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Belgium introduces a Tax Regime for the Sharing Economy
 
The sharing economy, or peer-to-peer eco or peer-to-peer economy, is booming business. Digital platforms and aps (Uber, MenuNextDoor, Airbnb, AirBsit, ….) allow individuals to provide new services from sharing cars, cooking takeaways for their neighbours, renting rooms or babysitting, etc…

However, the tax regime of the income they made on these peer-to-peer marketplaces was far from clear and often escaped taxation. A private sale of off cast-off clothes or a property is not liable to capital gains tax as long as it occurs within the normal management of one’s private estate. The private letting of property is taxed as rental income. As long as the income is not made as part of a professional activity, such income from an occasional was, in principle, to be characterized as “miscellaneous income” that was liable to tax at a fixed rate of 33%. Understandably, many taxpayers who had been providing takeaways or babysitting services forgot to declare the income from this occasional activity.

 The Programme law of 1 July 2016 (Belgian State Gazette 5 July 2016) sets up a framework for the sharing economy that will be adapted to the income received from this sharing economy. That consists of an advantageous (but limited) tax regime for individual service providers who operate through a digital platform and a tax withholding at source by the digital platform. The law realises a twofold objective. It sets up an adapted and transparent tax regime to manage these peer-to-peer marketplaces, while enabling Joe Six Pack to try his hand at entrepreneurship in a small side-line activity. The sharing economy allows him to start a new activity without any starting capital and with little or no risk.

The Law introduces a new type of income in the category of “miscellaneous income” for income from the sharing economy that will be taxed at 20% after deduction of a 50% allowance. In fact it is an effective tax rate of 10% as long as the income does not exceed €5,000 per year.

To qualify for this new tax regime, the income must have been provided, outside a professional activity, by way of services by an individual to another individual (who is also acting in a private capacity), on the basis of agreements that have been put in place by a recognised digital platform or a digital platform set up by the authorities, and payment is exclusively organised through the digital platform. A service provider who also offers his services via other channels than the digital platform, or to legal entities or to professionals, will be disqualified.

The 10% tax will be withheld at source by the digital platform and paid to the tax authorities. This requires a commitment of the start-ups of the sharing economy; they will have to register with and be approved by the tax administration, and they will have to ban cash payments. All transactions are to be paid electronically so that payments can be traced.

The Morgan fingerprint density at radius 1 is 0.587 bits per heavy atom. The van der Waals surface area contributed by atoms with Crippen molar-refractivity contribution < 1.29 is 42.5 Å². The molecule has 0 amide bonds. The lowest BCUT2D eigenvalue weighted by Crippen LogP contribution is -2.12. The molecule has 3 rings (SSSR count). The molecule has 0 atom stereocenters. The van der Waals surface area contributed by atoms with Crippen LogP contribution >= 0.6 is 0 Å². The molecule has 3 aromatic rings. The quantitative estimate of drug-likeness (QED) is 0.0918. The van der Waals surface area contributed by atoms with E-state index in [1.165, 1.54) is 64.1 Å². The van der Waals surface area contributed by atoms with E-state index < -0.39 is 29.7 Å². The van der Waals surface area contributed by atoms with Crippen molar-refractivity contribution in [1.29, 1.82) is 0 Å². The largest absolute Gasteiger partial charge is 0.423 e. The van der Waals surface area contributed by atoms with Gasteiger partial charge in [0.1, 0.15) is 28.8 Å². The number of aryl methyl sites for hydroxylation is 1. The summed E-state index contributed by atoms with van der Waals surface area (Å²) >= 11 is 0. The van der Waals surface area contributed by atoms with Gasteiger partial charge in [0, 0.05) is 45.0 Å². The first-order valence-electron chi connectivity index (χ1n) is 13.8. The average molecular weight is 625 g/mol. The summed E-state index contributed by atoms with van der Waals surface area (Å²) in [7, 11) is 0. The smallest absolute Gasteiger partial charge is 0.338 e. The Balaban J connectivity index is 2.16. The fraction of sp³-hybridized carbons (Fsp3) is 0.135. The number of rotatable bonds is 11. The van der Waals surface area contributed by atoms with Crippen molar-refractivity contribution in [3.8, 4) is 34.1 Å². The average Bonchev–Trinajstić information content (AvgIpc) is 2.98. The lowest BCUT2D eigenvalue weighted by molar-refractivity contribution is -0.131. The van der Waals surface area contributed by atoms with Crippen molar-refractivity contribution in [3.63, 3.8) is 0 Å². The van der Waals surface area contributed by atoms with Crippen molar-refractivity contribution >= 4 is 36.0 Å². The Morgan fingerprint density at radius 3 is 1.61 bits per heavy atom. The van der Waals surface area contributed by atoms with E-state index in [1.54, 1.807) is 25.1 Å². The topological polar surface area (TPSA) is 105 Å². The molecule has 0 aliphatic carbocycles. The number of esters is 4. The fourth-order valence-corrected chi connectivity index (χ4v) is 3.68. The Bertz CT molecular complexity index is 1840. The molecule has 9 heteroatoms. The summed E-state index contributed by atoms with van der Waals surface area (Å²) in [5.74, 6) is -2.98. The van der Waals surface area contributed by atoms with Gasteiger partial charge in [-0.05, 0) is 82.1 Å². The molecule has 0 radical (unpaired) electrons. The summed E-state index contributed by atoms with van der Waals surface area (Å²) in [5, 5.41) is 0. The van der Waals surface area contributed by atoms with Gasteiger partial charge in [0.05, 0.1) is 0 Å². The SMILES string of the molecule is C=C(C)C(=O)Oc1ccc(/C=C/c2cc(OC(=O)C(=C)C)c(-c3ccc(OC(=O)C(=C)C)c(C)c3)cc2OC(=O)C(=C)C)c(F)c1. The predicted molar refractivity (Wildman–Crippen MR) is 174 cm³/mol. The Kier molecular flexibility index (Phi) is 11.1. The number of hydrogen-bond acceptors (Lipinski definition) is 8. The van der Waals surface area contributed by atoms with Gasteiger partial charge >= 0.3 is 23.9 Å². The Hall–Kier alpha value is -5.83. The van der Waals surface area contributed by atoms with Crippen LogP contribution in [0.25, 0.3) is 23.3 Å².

When the income from this activity exceeds €5,000 per year, the entire income will be deemed to constitute income from a professional activity and be taxed as business income. The text of the law is restrictive; it is limited to services in the sharing economy. The supply of goods (e.g. takeaways) falls outside the scope of this legislation. Moreover, the mere letting of real property or movables is excluded. That means that income from Airbnb and car sharing are respectively income from real property and income from movables. However, if the Airbnb host provides breakfast, that part of the income would fall within the scope of the income from the sharing economy. And while car sharing would fall outside the scope of the law, Uber services would fall within.

When an Airbnb service offer bed and breakfast, and does not charge separately for the services, he will have to split the income in real property income, income from the letting of the furniture and income from providing services. If there is no clear division, the income from the services will be deemed to be 20% of the total cost.

Royal Decree 38 of 27 July 1967 that governs the social security regime for self-employed is adapted to exclude individuals who earn less than €5,000 euros from the sharing economy from social security. They will not have to register as self-employed and will, therefore, not have to pay social security contributions

They will not have to register with the Enterprises’ Database and they will not have a Business Number. The income from the sharing economy will be VAT exempt (the VAT threshold is €25,000) so that they will not have to charge VAT (but they cannot recover the input VAT). Furthermore, they will not have to file an annual client listing.

The new rules apply from 1 July 2016, and for 2016 the limit is set at €2,500 instead of €5,000.

Brussels, 8 July 2016
Marc Quaghebeur
De Broeck Van Laere & Partners



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